Ramona M. Wis
“By contentment, supreme joy is gained”
Patanjali’s Yoga Sutra II.42
Writing about gratitude and contentment as we near Thanksgiving is not particularly original. Yet, this year, it may be more challenging than ever to be grateful or content when so much of our lives has been upended.
At the outset, let me say that I realize some of you reading this post have experienced deep loss and grief during this pandemic era and nothing I write here is meant to gloss over that. But I hope that something here may speak to you in a healing way—if not for now, then later, when you may have more time and emotional room for your conducting life. For all of us, this season may be a surprising opportunity to reframe our thinking about gratitude and contentment, both for our work and our broader awareness.
We often use the words gratitude and contentment interchangeably, though at closer look, they are distinct. Gratitude is a practice that requires us to pause and see that in any situation, we can be grateful for something.
If your choir is not meeting right now, you can be grateful for the extra time to take better care of yourself, to recalibrate professionally, or focus on your family’s needs. If you are meeting virtually, you can be grateful for singers who are committing to a different way of “doing choir.” If 30% of your ensemble dropped out due to Zoom fatigue or doubt, you can be grateful it wasn’t more than that.
Have you found new ways of operating that will enhance your teaching and leading when we fully return to in-person rehearsals and large audiences? Maybe some new singers or collaborators have come into your life, people you might not have otherwise met or worked with; and maybe you got to know your singers better because of all the individualized instruction you are doing. All things to be grateful for.
Gratitude is always available if we pause long enough and seek a different perspective on “what is.” If we start with small thanks, soon a gentle flow of gratitude is released and our emotional state and our breathing and our sense of “being OK” improve. Being grateful is being aware of good in the midst of not-good; even in our current world, we can find reasons to be grateful.
So how does gratitude differ from contentment?
Gratitude is often dependent on what lies outside us, while contentment or Santosha resides deep within.
Santosha is a Sanskrit word which translates as “completely satisfied or content.” Gratitude is embedded in our understanding and practice of Santosha, but true contentment requires us to go beyond our circumstances, accomplishments, or material resources (even if they are all good things); to be freed of the opinions of the outer world or the shifting emotions of our inner world. Gratitude that is qualified (“I am really grateful, but . . .”) leaves us craving or wanting more or feeling somehow incomplete. So while we can be grateful, we can still be discontent.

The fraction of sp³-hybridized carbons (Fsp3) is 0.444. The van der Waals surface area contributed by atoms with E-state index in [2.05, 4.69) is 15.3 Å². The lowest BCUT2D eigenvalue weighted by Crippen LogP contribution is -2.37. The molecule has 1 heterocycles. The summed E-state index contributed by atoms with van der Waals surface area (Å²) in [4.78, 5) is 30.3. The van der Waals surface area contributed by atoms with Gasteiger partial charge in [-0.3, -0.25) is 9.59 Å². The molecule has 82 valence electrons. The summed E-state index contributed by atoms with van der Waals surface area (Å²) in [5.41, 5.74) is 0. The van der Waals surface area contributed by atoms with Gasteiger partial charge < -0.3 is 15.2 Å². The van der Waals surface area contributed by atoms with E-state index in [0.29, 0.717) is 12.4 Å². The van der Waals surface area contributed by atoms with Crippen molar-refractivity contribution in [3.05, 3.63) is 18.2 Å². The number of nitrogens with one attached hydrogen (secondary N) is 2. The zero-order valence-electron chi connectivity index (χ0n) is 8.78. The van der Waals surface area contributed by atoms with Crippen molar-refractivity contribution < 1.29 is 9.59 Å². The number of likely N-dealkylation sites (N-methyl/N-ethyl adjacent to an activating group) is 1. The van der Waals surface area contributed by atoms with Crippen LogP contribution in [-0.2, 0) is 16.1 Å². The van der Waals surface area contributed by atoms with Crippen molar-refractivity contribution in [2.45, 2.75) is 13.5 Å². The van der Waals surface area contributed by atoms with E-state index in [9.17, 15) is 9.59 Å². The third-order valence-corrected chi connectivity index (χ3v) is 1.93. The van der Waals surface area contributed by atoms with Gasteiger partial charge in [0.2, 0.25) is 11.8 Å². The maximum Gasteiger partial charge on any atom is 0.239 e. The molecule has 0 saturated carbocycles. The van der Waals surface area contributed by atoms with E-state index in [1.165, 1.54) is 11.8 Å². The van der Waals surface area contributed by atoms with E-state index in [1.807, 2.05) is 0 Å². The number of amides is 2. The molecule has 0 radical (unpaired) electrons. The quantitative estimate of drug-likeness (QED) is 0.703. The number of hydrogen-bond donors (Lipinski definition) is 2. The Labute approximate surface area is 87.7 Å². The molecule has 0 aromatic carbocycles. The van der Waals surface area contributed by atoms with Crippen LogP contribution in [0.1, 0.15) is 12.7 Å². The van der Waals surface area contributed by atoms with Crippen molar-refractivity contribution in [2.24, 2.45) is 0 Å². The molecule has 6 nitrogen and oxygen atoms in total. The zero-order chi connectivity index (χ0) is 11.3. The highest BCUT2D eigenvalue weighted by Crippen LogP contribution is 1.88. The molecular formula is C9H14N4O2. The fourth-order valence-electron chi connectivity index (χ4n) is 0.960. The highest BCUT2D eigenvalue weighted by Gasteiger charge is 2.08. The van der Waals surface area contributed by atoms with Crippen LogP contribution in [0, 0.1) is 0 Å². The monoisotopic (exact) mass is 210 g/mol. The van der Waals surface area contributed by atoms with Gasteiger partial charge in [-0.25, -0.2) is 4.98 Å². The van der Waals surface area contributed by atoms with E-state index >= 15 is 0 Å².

Contentment means knowing we are more than our current situation or the sum total of our stuff (even our “mind-stuff”). Contentment emanates from a clear sense of Dharma or mission, a connection to a higher power, an acceptance that all is impermanent, and an inner awareness that there is an authentic “I” underneath the layers the world has put upon us, but also desperately needs.
Patanjali’s sutra—that by contentment we experience supreme joy—seems like a tall order, especially now. But as conductor-teacher-leaders, we know moments of contentment, don’t we? Those human interactions with our singers that trigger a glimpse of compassionate insight. The slow-motion experiences when the music we hear or create, even in those virtual videos, soars past correct rhythms or well-tuned chords to an elsewhere unimagined. What began as work and then, gratitude becomes, at least for a time, deep contentment. Needing nothing more than that moment. No craving, no comparing, no judging. In that moment, we are content, and we know supreme joy.
As we begin this winter season, can we start with gratitude—finding ways to be grateful for something—and let it take us to our inner core where unshakable joy resides. Let’s remember who we are and recommit (yes, after some needed rest) to our mission and to those we are privileged to lead. Let’s be open to a higher source that brings us stability and insight and unequaled strength. And let’s remember the music is still, always, with us.
Then, even for a moment, we can know supreme joy.
Dr. Ramona Wis is the Mimi Rolland Endowed Professor in the Fine Arts, Professor of Music, and Director of Choral Activities at North Central College in Naperville, Illinois and the author of The Conductor as Leader: Principles of Leadership Applied to Life on the Podium. Dr. Wis is a 500-hour CYT (Certified Yoga Teacher) with training in yoga history, philosophy, meditation, energetics, pranayama (breath work), anatomy, Sanskrit, and the teaching, sequencing, and adaptations of asana (posture-based) practice. Reach her at:
Check out this short gratitude meditation: